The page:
Using small pieces of food for grilling means there is tons of surface area for bold seasonings and marinades. Grilling with skewers is an excellent way to corral smaller pieces of meat and vegetables without the danger of them falling through the grates. In addition, there’s no other way to prepare some of the world’s most iconic grilled proteins, such as Greek souvlaki, Indonesian satay, or Turkish shish kebab.
Our test cooks have spent countless hours preparing them all, along with just about any other ingredient you can impale with a skewer. Here’s some of the wisdom we’ve learned to help you grill with confidence.
Sign up for the Cook's Country Dinner Tonight newsletter
10 ingredients. 45 minutes. Quick, easy, and fresh weeknight recipes.
Choose the Right Skewers
We like flat metal skewers best because the wide skewers help keep food from spinning around them, and metal doesn’t burn like wood can (plus, you don’t have to soak metal skewers). After rounds of testing, Norpro 12-Inch Stainless Steel Skewers came out on top. The only set to ace every task, these thin, flat stainless-steel spears supported thick kebabs, threaded delicate scallops without tearing them, and turned easily. Plus, their looped handles cooled quickly.
SkewersWe got grilling with six different sets to find the best of the bunch.
Note: If you’re using wooden skewers, be sure to soak them in water for at least 30 minutes so they resist burning over the hot grill.
Choose the Right Cut and Cut It Right
Here are some of the test kitchen’s favorite cuts of meat to grill on skewers along with a specific application to illustrate some best practices with that protein.
Chicken Breasts: Slicing boneless, skinless chicken breasts into ½-inch strips—as we do for our Grilled Chicken Souvlaki recipe—yields better results than cutting them into chunks. The strips have more surface area for holding onto the bold mixture of lemon zest, olive oil, oregano, and thyme, and threading them onto the skewers in an S shape allows the potent marinade to get stuck in the crannies of the folded chicken, providing concentrated pops of flavor.
Grilled Chicken SouvlakiA bold marinade, intense heat, and an extraordinary sauce made this grilled chicken something we couldn't stop thinking about for years.
Sirloin Steak Tips (aka Flap Meat): We use sirloin steak tips (cut into 1-inch pieces) for our Shashlik-Style Beef Kebabs because they aren’t too lean (and will therefore stay juicy), they have big beefy flavor, and their loose grain gives them more surface area, enabling them to hold on to more marinade.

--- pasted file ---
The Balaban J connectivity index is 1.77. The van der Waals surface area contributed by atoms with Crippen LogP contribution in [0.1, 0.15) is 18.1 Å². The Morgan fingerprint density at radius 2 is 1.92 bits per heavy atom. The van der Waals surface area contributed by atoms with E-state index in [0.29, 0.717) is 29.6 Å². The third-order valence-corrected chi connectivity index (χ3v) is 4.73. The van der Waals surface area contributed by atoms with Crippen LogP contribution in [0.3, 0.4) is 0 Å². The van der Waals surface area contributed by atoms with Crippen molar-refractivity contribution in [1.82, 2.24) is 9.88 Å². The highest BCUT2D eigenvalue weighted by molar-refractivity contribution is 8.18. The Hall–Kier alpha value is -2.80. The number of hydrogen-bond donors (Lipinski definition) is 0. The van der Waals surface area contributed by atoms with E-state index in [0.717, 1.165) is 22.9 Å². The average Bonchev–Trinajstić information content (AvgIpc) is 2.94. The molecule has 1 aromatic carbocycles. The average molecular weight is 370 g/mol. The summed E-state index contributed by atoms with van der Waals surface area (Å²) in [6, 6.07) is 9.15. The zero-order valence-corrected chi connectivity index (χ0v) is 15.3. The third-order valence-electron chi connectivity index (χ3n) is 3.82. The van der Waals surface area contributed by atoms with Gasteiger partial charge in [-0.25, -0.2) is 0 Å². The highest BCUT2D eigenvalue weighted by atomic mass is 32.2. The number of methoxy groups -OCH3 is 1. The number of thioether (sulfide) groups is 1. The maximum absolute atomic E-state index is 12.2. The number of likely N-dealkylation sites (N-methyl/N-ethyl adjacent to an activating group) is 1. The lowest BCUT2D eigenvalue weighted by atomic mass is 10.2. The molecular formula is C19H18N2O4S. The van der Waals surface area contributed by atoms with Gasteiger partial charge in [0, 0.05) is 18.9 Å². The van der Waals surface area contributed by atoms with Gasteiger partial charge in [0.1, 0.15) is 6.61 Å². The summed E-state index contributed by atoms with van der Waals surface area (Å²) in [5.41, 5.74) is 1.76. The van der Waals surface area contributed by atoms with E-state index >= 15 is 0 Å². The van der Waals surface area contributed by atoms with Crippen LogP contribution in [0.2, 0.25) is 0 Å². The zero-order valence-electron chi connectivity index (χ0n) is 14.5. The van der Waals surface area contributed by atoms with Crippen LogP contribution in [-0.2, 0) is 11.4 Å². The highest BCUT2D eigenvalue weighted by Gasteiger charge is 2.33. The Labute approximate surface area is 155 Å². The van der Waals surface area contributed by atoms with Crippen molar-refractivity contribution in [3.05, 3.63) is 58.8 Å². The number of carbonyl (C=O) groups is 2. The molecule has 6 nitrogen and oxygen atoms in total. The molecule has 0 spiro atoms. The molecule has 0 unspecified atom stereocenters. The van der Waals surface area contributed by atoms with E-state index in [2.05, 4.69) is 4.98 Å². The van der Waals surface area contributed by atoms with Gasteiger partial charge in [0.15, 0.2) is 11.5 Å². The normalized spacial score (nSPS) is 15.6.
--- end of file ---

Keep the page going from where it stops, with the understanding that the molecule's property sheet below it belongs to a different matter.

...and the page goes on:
Shashlik-Style Beef KebabsA visit to Brighton Beach in Brooklyn, New York, inspired our take on this flavorful cousin of kebabs.
Country-Style Pork Ribs: For our Spice-Grilled Pork Skewers with Grilled Tomato Relish, we turn to boneless country-style ribs cut into 1-inch pieces. They are quick cooking and tender yet have enough fat to keep them from drying out. A flavorful spice rub—garlic, coriander, cumin, nutmeg, cinnamon, and lemon—does triple duty, first in a marinade, later in a basting sauce (mixed with butter and honey to promote browning), and again in a relish for the finished pork.
Spice-Grilled Pork Skewers with Grilled Tomato RelishFor tender, juicy, flavorful pork skewers, you need to pick the right cut and be bold when it comes to seasonings.
Jumbo Shrimp: For our Grilled Chipotle Shrimp recipe, we stayed away from small shrimp—using bigger specimens (16 to 20 per pound or larger) meant that we could keep them on the grill for a few seconds longer. We also configured the shrimp on the skewers so that they were spooning each other, essentially making one large mass of shrimp that gave us a little more insurance against overcooking.
Grilled Chipotle ShrimpWe wanted tender, juicy, flavorful shrimp.
Swordfish: Robust and meaty, pieces of swordfish hold together better than most other fish on the grill. For our Grilled Swordfish and Pineapple Skewers with Couscous, we cut 1-inch-thick steaks into 1-inch cubes before marinating them in a delicious, quick-browning mix of olive oil, honey, lemon, and cayenne.
Grilled Swordfish and Pineapple Skewers with CouscousCurry-flavored couscous makes the perfect base for these vibrant skewers.
Flip the Food Not the Skewer
Perhaps the most common pitfall of grilling ingredients threaded onto thin skewers is that the food tends to spin around the skewer. Even when using the best skewers, this can be an issue. That’s why we like to instruct cooks to turn the skewers by grasping the food with tongs rather than using the tongs to grasp and turn the ends of the skewer itself. With the most unwieldy of ingredients—as is the case in our Grilled Chipotle Shrimp—threading the food onto two skewers makes spinning impossible.
The Outdoor CookGo way beyond burgers and basic proteins to become your best outdoor cooking self. Whether you use a gas or charcoal grill, flat-top griddle, open-fire setup, smoker, or pizza oven, you can revel in the outdoor cooking lifestyle. By learning to harness fire and smoke the ATK way, you’ll even be able to convert many of these recipes between different cooking methods.
Skewer Veggies and Meat Separately
There’s something very pleasing about a single skewer containing both your grilled meat and a vegetable side dish. But since it’s crucial that the meat be taken off the heat during a short window of perfect doneness, it’s typically best to separate your meat and veggies and place them on different skewers. That way each can be easily cooked to the appropriate doneness.
Of course, there are exceptions to this rule (several of which appear on this website). So if you do want to combine your meat and veggies on a single skewer, you’ll need to take care to choose just the right combination cut to just the right size in order to sync their cooking times. Luckily, if you choose one of our recipes, you can rest assured that our test cooks have taken care to do that work for you.